If you appreciate the concept of homeschooling, but you can’t homeschool because you have a full-time job or maybe you don’t have the temperament for it, then I have an idea for you.
Find some like-minded families to start a one-room schoolhouse with. Your main task is to find the families. After that, it’s barely any work for you at all.
Once you find the families, it becomes a group effort to get the schoolhouse up and running and someone other than yourself does the teaching.
The schoolhouse was the early American model of education when America’s literacy rates were at their highest before government schooling pervaded children’s education in the late 19th century.
If you aren’t familiar with the concept and how it works, let me explain it to you.
In essence, it’s a homeschool but with a few non-family members added. Instead of just your family, you will have four (or more) families, and the children will be taught one-on-one simultaneously. I know what you’re thinking, “You must be kidding!”
But, I’m not. Stay with me, and I’ll guide you through the steps to set one up. You’ll be surprised at how simple it is. Keep in mind, too, that a one-room schoolhouse is not to be confused with a co-op school*. It’s a different concept altogether.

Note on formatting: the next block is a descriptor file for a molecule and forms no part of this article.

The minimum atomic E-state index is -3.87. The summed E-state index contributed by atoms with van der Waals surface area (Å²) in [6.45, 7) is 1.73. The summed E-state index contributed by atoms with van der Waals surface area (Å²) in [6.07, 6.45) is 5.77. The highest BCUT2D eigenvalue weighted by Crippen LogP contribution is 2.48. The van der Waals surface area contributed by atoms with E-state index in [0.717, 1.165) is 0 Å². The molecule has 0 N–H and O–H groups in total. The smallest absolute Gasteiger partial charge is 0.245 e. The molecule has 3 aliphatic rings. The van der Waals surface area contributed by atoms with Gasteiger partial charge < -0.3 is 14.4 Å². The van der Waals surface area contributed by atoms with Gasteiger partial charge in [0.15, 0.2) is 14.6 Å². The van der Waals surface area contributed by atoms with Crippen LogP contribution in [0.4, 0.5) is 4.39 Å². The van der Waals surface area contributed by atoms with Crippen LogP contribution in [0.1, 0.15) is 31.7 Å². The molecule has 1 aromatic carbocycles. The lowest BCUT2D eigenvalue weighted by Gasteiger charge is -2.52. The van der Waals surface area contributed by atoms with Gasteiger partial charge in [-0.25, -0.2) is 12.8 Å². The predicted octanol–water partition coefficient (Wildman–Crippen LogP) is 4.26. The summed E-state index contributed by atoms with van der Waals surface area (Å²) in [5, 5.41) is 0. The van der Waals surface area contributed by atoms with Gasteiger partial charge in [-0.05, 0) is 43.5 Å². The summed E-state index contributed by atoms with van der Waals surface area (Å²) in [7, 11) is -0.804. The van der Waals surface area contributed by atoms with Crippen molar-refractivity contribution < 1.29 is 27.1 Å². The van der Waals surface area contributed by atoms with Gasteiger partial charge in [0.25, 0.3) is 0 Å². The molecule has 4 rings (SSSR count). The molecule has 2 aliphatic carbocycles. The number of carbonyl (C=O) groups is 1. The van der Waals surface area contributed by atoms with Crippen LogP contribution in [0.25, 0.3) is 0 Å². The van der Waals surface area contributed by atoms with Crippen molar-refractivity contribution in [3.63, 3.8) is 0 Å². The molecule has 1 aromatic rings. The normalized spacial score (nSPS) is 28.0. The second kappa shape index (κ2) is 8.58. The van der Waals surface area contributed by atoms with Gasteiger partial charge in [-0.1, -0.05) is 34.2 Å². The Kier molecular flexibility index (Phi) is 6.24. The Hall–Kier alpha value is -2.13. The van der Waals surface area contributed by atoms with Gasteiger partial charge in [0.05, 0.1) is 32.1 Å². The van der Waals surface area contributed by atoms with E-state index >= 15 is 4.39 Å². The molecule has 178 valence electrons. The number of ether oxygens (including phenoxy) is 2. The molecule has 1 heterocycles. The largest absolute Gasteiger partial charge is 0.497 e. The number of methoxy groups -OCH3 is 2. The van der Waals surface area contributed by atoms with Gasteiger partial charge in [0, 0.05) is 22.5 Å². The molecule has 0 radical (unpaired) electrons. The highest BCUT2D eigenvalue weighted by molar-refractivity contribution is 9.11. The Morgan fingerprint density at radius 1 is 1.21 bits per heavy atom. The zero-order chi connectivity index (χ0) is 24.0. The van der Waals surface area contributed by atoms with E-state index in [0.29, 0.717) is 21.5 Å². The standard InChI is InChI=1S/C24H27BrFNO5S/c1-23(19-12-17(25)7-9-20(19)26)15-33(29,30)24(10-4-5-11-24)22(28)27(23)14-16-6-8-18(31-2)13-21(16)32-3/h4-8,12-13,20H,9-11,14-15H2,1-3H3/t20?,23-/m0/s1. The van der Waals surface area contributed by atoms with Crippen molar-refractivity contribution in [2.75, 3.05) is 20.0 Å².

What Are Your Education Goals?
Your first step is to get very clear on what your goals for your children’s education are (you should do this regardless). When your children grow-up and are ready to leave home, what is it you want to be sure you’ve given them or made possible for them?
Two examples might be parents who are determined to have their children attend Ivy League colleges or parents whose priority is for their children to discover their passions and pursue careers they love.
Whatever your primary objective is, it’s always good to start with the end in mind and work backward determining what you will need to reach your goal(s).
Once you decide this, you will then consider the educational philosophy you want to espouse. Are you interested in a self-directed learning approach, a classical approach, maybe a little of both or something in-between?
Also, what kind of a parent are you? Do you let your children use technology? Do you subscribe to any parenting philosophies?
You have to ask yourself these questions and have clear answers to them because this will determine the outcome of your next and most crucial step.
What kind of families will you invite to your schoolhouse?
You have to search earnestly for the right schoolhouse families. You may want to interview people over the phone first. Decide what questions you want to ask based on what’s most important to you.